s. The Iridium satellite constellation
Iridium satellite constellation
The Iridium satellite constellation is a large group of satellites providing voice and data coverage to satellite phones, pagers and integrated transceivers over Earth's entire surface. Iridium Communications Inc...

 also uses a polar orbit to provide telecommunications services. The disadvantage to this orbit is that no one spot on the Earth's surface can be sensed continuously from a satellite in a polar orbit.

It is common for near-polar orbiting satellites to choose a sun-synchronous orbit
Sun-synchronous orbit
A Sun-synchronous orbit is a geocentric orbit which combines altitude and inclination in such a way that an object on that orbit ascends or descends over any given point of the Earth's surface at the same local mean solar time. The surface illumination angle will be nearly the same every time...

: meaning that each successive orbital pass occurs at the same local time of day. This can be particularly important for applications such as remote sensing of the atmospheric temperature, where the most important thing to see may well be changes over time, which you do not want to see aliased onto changes in local time. To keep the same local time on a given pass, it is desirable for the orbit to be as short as possible, which is to say as low as possible. However, very low orbits of a few hundred kilometers would rapidly decay due to drag from the atmosphere. A commonly used altitude is approximately 1000 km; this produces an orbital period of about 100 minutes. The half-orbit on the sun side then takes only 50 minutes, during which local time of day does not greatly vary.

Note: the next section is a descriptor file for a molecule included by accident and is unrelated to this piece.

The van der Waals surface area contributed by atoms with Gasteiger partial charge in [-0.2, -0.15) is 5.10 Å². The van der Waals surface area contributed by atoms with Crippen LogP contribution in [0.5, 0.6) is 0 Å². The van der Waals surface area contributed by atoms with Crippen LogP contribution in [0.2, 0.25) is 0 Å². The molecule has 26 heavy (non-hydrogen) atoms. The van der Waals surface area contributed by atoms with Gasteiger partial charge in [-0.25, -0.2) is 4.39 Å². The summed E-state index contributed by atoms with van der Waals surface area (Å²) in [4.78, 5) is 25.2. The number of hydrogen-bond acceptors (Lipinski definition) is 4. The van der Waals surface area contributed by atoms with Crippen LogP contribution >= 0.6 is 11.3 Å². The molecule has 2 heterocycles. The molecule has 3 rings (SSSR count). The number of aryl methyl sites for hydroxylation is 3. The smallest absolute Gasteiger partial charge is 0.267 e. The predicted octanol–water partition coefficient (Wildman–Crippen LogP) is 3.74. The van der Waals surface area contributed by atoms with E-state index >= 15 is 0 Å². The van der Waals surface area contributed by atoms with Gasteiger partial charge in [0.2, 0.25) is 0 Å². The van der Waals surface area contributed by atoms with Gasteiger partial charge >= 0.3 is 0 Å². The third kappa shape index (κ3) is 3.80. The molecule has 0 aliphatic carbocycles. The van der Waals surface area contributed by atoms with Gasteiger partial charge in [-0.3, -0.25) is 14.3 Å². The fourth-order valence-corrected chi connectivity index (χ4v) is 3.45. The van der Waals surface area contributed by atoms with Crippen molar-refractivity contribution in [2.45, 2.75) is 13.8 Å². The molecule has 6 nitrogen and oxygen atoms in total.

To retain the sun-synchronous orbit as the Earth revolves around the sun during the year, the orbit of the satellite must precess at the same rate. Were the satellite to pass exactly over the pole, this would not happen. But because of the Earth's equatorial bulge, an orbit inclined at a slight angle is subject to a torque which causes precession; it turns out that an angle of about 8 degrees from the pole produces the desired precession in a 100 minute orbit.

A satellite can hover over one polar area a large part of the time, albeit at a large distance, using a polar highly elliptical orbit
Highly Elliptical Orbit
A highly elliptical orbit is an elliptic orbit with a low-altitude perigee and a high-altitude apogee. It is a type of high Earth orbit....

 with its apogee above that area. This is the principle behind a Molniya orbit
Molniya orbit
Molniya orbit is a type of highly elliptical orbit with an inclination of 63.4 degrees, an argument of perigee of -90 degree and an orbital period of one half of a sidereal day...


See also

  • List of orbits
  • Vandenberg AFB, a major United States launch location for polar orbits.
  • Orbits
    In physics, an orbit is the gravitationally curved path of an object around a point in space, for example the orbit of a planet around the center of a star system, such as the Solar System...

External links